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The Suffolk Journal

Your School. Your Paper. Since 1936.

The Suffolk Journal

Your School. Your Paper. Since 1936.

The Suffolk Journal

Neck Deep astonishes audience in return to Boston

Michaela Buckley
Lead singer Ben Barlow belts out songs for the crowd at Roadrunner Feb. 16.

Originating from Wrexham, United Kingdom, the Welsh pop-punk band, Neck Deep, took to the Roadrunner stage Feb. 16 to an electrifying sold-out show with no dull moments. 

Their “Live In America Tour” is the band’s first time back in the United States since 2021, and their devoted fans made a point to show up with a line out the doors. 

Since their debut in 2012 and calling themselves “generic pop-punk,” Neck Deep has defied their trademark, proving their talent is anything but ordinary, and they’re still rocking it.

Unfortunately, their 2021 Boston show was canceled due to COVID-19, and the crowd’s long-awaited anticipation was clear as they chanted “Neck Deep!” before they hit the stage.

Following three dynamic openers, including standout bands of punk music today, Bearings, Higher Power and DRAIN, the stage was set. 

Neck Deep rocked their opening with a rowdy track titled, “Dumbstruck Dumbf**k,” a song about the struggles of self-doubt that had people immediately running around in a circle pit. 

Their shows are not for the faint of heart, as mosh pits are essential for pop-punk. You should expect to be thrown around the chaotic pit or carrying eager crowd surfers.

The rest of the setlist consisted of new songs off their fourth self-titled album released this year, including fun headbangers “Sort Yourself Out,” “Go Outside!” and “They May Not Mean To (But They Do).” 

The crowd truly came alive when the band belted out their classic hits, igniting intense excitement that had fans crowd-surfing and tearing up the pit. 

Tracks such as “Kali Ma,” “Motion Sickness” and “Lime St.” had adrenaline junkie fans singing along to every word, serving as a testament to the impact their music has made on people’s lives.

Ben Barlow, the band’s lead vocalist who has an admirable stage presence, made it a point to engage with the audience when introducing each song.

Off their self-titled album, “We Need More Bricks,” a political thrasher calling out to the punks, Barlow spoke on the injustice of the world.

“It’s up to us to make it right, okay?” said Barlow. “I truly believe a better world is possible and I really do believe in the human spirit, we have to raise that spirit real f**king high in order to make a change.”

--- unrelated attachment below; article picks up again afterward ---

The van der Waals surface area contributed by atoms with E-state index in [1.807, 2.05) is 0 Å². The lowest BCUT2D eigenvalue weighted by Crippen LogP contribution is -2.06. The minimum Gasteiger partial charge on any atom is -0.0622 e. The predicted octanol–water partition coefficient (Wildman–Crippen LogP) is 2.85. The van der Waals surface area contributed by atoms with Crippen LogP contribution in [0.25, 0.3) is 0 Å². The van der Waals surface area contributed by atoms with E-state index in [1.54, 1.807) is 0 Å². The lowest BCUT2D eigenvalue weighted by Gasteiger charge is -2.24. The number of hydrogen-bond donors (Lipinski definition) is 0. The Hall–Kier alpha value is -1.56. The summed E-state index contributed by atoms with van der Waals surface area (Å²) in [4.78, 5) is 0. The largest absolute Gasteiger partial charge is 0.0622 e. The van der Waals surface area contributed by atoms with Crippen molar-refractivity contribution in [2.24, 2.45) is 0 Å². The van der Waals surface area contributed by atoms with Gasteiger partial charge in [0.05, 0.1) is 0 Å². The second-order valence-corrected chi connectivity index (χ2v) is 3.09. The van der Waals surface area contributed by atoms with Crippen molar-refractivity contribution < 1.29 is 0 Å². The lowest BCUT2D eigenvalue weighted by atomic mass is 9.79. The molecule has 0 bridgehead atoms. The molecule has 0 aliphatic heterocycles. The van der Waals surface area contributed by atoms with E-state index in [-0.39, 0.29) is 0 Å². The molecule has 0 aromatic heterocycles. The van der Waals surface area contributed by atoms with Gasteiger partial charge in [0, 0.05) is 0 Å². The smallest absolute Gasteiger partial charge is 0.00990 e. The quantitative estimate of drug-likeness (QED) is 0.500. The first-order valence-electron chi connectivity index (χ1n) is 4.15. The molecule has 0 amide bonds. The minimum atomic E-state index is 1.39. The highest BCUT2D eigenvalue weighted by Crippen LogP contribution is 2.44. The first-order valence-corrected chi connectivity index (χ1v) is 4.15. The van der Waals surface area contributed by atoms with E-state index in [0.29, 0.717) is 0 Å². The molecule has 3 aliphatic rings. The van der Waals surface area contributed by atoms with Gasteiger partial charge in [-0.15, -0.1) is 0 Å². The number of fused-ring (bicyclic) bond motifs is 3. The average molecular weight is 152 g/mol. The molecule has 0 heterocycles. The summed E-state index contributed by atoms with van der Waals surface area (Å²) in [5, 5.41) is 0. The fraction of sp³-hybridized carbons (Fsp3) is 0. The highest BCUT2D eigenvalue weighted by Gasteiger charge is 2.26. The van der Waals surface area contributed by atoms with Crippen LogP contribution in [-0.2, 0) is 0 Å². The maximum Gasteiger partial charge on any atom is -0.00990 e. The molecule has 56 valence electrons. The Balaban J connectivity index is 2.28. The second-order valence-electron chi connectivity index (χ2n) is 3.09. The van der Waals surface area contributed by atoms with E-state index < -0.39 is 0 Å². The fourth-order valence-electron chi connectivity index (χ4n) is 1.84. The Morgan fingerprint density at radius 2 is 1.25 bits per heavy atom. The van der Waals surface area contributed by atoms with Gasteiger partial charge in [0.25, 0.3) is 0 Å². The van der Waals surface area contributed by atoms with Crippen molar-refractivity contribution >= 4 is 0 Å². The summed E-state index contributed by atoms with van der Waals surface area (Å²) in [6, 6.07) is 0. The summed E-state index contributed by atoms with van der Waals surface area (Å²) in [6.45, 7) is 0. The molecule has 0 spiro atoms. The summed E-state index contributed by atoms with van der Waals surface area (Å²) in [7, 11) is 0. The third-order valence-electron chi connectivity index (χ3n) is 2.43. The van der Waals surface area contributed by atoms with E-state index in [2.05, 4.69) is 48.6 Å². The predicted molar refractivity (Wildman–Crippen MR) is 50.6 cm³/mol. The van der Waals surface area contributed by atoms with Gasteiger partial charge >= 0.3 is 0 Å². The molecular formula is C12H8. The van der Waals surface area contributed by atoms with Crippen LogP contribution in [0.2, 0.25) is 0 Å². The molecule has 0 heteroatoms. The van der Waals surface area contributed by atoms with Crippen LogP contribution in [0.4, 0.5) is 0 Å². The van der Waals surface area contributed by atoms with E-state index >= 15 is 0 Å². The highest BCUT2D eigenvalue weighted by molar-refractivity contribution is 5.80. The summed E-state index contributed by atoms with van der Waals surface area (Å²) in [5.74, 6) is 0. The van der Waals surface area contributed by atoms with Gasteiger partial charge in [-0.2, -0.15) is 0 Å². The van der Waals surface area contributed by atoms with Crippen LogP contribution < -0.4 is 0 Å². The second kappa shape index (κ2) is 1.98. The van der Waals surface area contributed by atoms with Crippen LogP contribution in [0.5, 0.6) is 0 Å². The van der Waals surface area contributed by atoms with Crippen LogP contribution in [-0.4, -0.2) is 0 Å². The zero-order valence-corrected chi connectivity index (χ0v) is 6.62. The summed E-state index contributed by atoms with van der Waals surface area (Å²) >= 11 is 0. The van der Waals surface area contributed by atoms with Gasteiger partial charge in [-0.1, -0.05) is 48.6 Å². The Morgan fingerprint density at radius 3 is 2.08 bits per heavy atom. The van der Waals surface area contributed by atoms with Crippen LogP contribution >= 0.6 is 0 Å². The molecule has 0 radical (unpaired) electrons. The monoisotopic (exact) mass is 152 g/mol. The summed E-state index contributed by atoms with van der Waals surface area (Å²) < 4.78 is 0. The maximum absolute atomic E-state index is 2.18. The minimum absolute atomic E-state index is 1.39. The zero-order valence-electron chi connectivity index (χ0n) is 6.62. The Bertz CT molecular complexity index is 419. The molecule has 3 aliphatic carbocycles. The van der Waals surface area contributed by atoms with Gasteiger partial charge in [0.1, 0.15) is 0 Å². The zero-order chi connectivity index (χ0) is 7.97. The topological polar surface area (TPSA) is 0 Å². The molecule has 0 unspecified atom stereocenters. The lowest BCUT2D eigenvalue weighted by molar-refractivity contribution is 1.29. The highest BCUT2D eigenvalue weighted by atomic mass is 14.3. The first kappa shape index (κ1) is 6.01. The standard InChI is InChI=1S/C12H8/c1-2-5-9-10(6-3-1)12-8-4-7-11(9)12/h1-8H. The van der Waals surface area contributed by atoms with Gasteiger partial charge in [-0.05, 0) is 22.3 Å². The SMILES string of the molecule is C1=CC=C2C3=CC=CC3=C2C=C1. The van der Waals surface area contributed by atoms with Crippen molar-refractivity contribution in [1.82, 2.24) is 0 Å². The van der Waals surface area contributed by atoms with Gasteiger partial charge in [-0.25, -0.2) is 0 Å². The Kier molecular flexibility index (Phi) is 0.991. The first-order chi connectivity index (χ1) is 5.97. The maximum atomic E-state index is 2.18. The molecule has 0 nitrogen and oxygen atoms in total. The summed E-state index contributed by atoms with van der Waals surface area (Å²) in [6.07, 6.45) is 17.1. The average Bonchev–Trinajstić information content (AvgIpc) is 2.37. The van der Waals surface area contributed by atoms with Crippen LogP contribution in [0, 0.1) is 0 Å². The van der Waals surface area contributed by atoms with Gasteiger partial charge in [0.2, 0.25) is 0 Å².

Each song was a surge of energy, showcasing the incredible camaraderie among fans. 

The mosh pits transformed into a caring community, with everyone looking out for each other and lending a helping hand. 

Introducing a fan-favorite “She’s A God,” a song about celebrating one’s partner, Barlow called out for an all-girl mosh pit. 

In response, women gathered at the center, creating a spirited and beautiful interaction that truly complemented the song’s empowering female essence. 

With a sweaty, exhilarated and eternally happy crowd, Neck Deep succeeded in bringing out the vibrant liveliness of Boston’s punk scene.

Not only were Barlow’s vocals forceful and enamoring, but each instrument blended perfectly together to hold a loud and dominant stage, making the audience scream with passion. 

Neck Deep is not a stereotypical whiny pop-punk band as their more emotional lyrics make you sink into every note, leaving some tears for the long-time loyal fans. 

Concluding with a well-deserved encore, Barlow extended gratitude to the amazing Roadrunner crew and the audience, emphasizing that their performances are dedicated to the fans. 

“Thank you for keeping the dream alive,” Barlow said. “In return, I hope we can be the soundtrack to your best lives and an arm around your shoulder in the worst times, that is all we ever hope to be.” 

Their encore featured beloved pop-punk classics, including “December,” “Lowlife” and “In Bloom,” captivating the audience and providing a strong finish to the performance.

Neck Deep’s Live In America Tour, will continue until Feb. 25, when they finish in Chicago.

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About the Contributor
Michaela Buckley
Michaela Buckley, Asst. Arts & Entertainment Editor | she/her
Michaela is a sophomore from Braintree, Massachusetts, majoring in print/web journalism. When she's not writing for the Journal, you can find her listening to music, hanging with her cats, reading, or going to the movies. She's a big fan of live concerts, vinyl collecting and dabbling in new hobbies during her free time.

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    Robb SwansonFeb 21, 2024 at 6:57 am

    At the age of 66, I’ve been going to punk shows for longer than most readers have been alive. I have a t-shirt that reads, “Old Punks Never Die… We Just Stand At The Back”. That mosh pit sounded like fun, but these old bones can’t handle that anymore.